“Orpheus” is the culmination of a year and a half of work from artist Scott McCormick. Mining the subject matter, compositional geometry, and visual aesthetic of 19th century French academic painters like Bouguereau, Cabanel, and Tissot, McCormick’s epic work defines an emerging and innovative photographic style. Utilizing both digital compositing and film photo techniques, combined with his own large, custom-built sets, expansive props, and headdresses, each image is a complex orchestration of divergent elements and techniques. The intricate composite images — sometimes utilizing over 600 photographs immixed together — achieve a sense of silent frenzy. The process of combining digital and film photography has allowed the artist to prospect a “prophecy-of-self” through his time spent learning.

In early stages of the work, McCormick immersed himself in the folklore of Greek, Slavic, and Mayan cultures. This sparked an exploration of the parallel between the art, as it was revealing itself, and the grandiose mythologies emblazoned on the world’s memories and creations. Throughout his process, the connection to these cultures illuminated itself wholly in the revelation that McCormick’s life as a musician, poet, and artist was reflective of the story of Orpheus. In, perhaps a divine sense of fate, each piece had a minimal predetermined direction at inception, and the connection (or purposeful disconnect) was often only discovered or understood after the photograph was finished.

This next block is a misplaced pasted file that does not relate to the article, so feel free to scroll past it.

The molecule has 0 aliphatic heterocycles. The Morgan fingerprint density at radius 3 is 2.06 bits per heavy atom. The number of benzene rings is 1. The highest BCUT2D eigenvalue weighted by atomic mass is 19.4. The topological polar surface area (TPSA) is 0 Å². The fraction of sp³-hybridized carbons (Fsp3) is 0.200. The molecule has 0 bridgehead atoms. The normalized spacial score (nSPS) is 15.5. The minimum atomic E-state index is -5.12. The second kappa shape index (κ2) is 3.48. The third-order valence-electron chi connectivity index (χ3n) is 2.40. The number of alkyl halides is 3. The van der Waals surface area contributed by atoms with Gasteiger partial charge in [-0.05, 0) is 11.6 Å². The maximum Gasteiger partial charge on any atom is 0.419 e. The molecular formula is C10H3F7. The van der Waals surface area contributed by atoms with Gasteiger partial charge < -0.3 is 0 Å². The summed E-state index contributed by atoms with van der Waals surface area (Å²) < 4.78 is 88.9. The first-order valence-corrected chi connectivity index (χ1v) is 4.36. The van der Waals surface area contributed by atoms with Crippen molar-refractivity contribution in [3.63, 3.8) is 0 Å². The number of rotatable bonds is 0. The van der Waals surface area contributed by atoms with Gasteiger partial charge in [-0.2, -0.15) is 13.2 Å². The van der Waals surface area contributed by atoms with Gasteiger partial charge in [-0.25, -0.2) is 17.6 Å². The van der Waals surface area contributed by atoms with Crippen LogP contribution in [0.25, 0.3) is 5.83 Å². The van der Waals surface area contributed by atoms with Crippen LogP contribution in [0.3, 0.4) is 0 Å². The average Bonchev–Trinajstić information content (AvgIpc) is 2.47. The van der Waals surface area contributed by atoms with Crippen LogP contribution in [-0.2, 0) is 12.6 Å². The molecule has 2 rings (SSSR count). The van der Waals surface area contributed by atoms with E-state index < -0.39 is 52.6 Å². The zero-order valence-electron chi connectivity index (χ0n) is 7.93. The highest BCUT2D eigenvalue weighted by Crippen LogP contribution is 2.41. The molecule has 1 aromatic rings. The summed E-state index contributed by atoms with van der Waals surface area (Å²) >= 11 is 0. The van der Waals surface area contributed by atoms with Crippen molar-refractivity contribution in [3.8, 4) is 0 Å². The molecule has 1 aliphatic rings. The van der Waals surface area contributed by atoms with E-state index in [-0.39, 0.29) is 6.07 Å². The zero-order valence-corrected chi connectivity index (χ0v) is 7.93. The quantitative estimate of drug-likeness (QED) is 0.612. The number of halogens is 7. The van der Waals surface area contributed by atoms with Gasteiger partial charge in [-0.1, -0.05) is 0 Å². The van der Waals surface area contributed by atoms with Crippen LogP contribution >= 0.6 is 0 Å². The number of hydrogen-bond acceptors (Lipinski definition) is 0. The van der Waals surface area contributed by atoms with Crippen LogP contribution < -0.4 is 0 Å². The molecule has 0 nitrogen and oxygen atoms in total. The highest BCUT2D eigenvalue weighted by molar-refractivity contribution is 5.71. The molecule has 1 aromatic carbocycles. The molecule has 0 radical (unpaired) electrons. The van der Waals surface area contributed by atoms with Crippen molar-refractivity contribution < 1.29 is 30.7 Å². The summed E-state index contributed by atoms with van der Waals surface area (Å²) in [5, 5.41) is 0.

Shedding the established traditions and procedures of his commercial work practice, McCormick limited the amount of preparatory sketching, and planned only the general idea of each photo, allowing each of the photographs to take on a separate life, unfolding in a through-composed storyline. The works in this exhibition explore ascension, disconnection, divergence, and a powerful sense of feeling for the audience all while thoroughly re-telling the story of Greek legend, Orpheus.

Artist Bio –

Scott McCormick was born in Waukegan, Illinois and started playing the piano at the age of 10. At age 13, he began a 21-year music career by playing gospel churches on the southside of Chicago. Since then, he’s performed with the Chicago Symphony Orchestra, written/scored for ESPN and Disney, and led and performed in the internationally-touring band, Boulder Acoustic Society. He has taught music alongside Grammy, Tony, and Academy Award-winning artists at Boys & Girls Club of Greater Washington in tandem with Julliard School of Music. However, in 2011, he drifted from performing music and began a new career — starting his company, McCormick Photos & Design.